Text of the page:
FUKUSHIMA Lives on the Line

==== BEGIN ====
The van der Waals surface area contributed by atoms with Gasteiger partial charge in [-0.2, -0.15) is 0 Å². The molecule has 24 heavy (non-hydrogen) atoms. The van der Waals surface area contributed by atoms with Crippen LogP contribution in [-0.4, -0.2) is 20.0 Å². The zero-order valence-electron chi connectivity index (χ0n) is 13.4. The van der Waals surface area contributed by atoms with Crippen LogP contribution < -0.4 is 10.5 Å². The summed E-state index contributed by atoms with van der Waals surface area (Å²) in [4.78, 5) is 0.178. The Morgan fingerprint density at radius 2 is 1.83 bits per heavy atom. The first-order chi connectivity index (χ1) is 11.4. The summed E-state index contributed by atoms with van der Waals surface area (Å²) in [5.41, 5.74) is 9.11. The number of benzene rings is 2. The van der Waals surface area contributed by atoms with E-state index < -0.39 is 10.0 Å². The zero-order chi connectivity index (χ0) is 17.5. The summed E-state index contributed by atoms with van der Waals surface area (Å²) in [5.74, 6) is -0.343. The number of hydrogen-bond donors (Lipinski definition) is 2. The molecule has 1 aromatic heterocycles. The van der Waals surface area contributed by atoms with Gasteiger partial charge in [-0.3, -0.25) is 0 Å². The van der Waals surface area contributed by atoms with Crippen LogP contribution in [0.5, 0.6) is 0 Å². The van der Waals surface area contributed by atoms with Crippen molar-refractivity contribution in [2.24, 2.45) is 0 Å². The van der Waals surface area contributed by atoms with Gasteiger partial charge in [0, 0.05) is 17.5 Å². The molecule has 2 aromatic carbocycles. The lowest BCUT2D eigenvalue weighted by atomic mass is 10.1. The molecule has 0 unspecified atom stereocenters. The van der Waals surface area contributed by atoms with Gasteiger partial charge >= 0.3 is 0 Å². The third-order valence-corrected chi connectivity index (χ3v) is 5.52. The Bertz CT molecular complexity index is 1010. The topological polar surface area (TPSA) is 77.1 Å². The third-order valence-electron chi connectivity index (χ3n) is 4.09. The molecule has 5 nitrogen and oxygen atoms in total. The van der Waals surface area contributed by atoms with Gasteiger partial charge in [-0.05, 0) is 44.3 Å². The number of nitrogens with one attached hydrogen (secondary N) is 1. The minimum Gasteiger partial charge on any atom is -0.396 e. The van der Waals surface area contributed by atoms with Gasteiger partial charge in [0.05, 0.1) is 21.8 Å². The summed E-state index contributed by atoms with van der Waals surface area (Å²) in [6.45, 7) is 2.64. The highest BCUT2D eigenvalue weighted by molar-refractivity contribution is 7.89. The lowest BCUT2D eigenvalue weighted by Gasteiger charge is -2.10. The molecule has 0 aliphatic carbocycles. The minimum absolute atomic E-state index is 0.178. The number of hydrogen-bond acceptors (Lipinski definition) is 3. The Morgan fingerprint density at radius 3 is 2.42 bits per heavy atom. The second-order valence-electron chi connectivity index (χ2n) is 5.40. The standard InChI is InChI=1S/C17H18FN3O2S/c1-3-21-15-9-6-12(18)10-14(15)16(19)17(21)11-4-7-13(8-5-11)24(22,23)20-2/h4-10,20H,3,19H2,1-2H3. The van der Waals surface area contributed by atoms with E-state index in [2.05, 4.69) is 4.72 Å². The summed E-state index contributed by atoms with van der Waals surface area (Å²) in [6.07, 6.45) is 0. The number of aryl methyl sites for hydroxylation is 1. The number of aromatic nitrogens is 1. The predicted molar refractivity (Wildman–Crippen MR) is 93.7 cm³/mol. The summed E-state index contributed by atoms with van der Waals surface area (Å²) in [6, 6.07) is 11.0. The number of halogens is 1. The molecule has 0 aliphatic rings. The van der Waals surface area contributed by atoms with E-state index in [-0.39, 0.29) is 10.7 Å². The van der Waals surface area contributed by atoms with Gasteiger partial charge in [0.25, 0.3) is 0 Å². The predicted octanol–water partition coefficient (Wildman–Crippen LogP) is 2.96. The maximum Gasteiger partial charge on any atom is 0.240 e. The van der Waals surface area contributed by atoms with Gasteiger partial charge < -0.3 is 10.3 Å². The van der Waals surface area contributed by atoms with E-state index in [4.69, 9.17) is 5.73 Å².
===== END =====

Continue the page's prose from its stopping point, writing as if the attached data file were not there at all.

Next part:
235chap.IVPatient Relief Activity Records [Essays and Research Publications]FUKUSHIMA: Lives on the LineK. Ishikawa: Department of Cardiology, Center for Medical Education and Career Development, Fukushima Medical University Fukushima Medical University HospitalIntroductionThe 9.0-magnitude Great East Japan Earthquake of March 11, 2011 was the fourth strongest quake in history, and surpassed in scale anything our country has ever experienced. In addition to the devastation in Fukushima, the earthquake and tsunami caused economic loss in and placed psychological pressure on the prefecture. These setbacks emanated from the fear and avoidance of radiation exposure due to Tokyo Electric Power Company’s Fukushima Daiichi nuclear power plant accident, bringing to the fore aspects of an unprecedented disaster. Effects of the Great East Japan Earthquake and Tsunami in FukushimaAccording to the prefecture’s disaster response headquarters, as of June 3, 2011, there have been 1,576 fatalities, 404 missing cases, 84 serious injuries, and 152 Reports from Disaster-Affected AreasEffects of the Nuclear Accident on the Community: Unique Aspects of the Fukushima DisasterKazunobu IshikawaNotes from the 53rd Annual Meeting of the Japan Geriatrics SocietyPanel Discussion 4: Geriatric Medical Care in Times of Disaster—How to Protect the Elderly in Evacuation CentersJournal of the Japan Geriatrics Society Vol. 48 No. 5SummaryThe Fukushima disaster is unique in its characteristics and repercussions. In addition to the earthquake and tsunami causing catastrophic damage to the municipalities of Hamadori, many people were ordered to evacuate their homes and abandon their livelihoods due to widespread radiation contamination; the extent and dangers of contamination were still unclear at the time. Moreover, with domestic and foreign people steering clear of the disaster areas, given their fear of radiation, Fukushima suffered economic loss and psychological pressure.Local government agencies and medical facilities strived to address this unprecedented event, which suddenly occurred during the light snow of early spring. During the early stages, we faced the harsh truth that our work depended on the provision of water, electricity, gasoline, communication, and the transportation systems. DMATs and radiation exposure medical teams collaborated with local medical teams. While those involved in the restoration efforts at the nuclear power plant were facing more serious issues, we visited the 25,000 people living in evacuation centers within the prefecture and provided aid to patients within 20–30 kilometers of the nuclear power plant, who had been ordered to stay indoors.I believe everybody gained experience of aspects outside of their professional expertise through these unexpected events. In addition, people have learned that organically grown organizations and personal relationships can help us respond to these types of changes, and that easy-to-understand explanations help bring about peace of mind. There are many similarities between medical care and safety management, which is the bedrock of nuclear power operations. We have suddenly been forced to reflect on our professional mission at a personal and organizational level. Sincerely analyzing our actions is our most significant responsibility toward those in the disaster areas, who now live under the burden of long-term radiation contamination.Key Words: Great East Japan Earthquake and tsunami, Fukushima, nuclear accident, large-scale evacuation, professionalism